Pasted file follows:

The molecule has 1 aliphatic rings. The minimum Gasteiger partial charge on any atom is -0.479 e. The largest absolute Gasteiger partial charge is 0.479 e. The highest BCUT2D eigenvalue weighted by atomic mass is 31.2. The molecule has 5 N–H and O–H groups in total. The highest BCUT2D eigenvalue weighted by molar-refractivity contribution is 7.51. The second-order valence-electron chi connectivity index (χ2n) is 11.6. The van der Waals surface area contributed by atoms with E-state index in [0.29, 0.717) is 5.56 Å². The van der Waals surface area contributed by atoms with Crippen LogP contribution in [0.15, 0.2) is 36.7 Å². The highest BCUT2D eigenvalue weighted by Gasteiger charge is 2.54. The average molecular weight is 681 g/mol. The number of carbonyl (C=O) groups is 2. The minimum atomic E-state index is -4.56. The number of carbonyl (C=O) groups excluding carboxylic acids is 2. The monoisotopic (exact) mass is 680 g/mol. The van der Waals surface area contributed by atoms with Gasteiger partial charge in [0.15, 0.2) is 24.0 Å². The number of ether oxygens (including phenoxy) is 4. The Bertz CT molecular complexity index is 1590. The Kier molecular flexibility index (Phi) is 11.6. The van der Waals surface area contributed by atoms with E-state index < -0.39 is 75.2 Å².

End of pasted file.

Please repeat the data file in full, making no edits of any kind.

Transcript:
The molecule has 1 aliphatic rings. The minimum Gasteiger partial charge on any atom is -0.479 e. The largest absolute Gasteiger partial charge is 0.479 e. The highest BCUT2D eigenvalue weighted by atomic mass is 31.2. The molecule has 5 N–H and O–H groups in total. The highest BCUT2D eigenvalue weighted by molar-refractivity contribution is 7.51. The second-order valence-electron chi connectivity index (χ2n) is 11.6. The van der Waals surface area contributed by atoms with E-state index in [0.29, 0.717) is 5.56 Å². The van der Waals surface area contributed by atoms with Crippen LogP contribution in [0.15, 0.2) is 36.7 Å². The highest BCUT2D eigenvalue weighted by Gasteiger charge is 2.54. The average molecular weight is 681 g/mol. The number of carbonyl (C=O) groups is 2. The minimum atomic E-state index is -4.56. The number of carbonyl (C=O) groups excluding carboxylic acids is 2. The monoisotopic (exact) mass is 680 g/mol. The van der Waals surface area contributed by atoms with Gasteiger partial charge in [0.15, 0.2) is 24.0 Å². The number of ether oxygens (including phenoxy) is 4. The Bertz CT molecular complexity index is 1590. The Kier molecular flexibility index (Phi) is 11.6. The van der Waals surface area contributed by atoms with E-state index < -0.39 is 75.2 Å².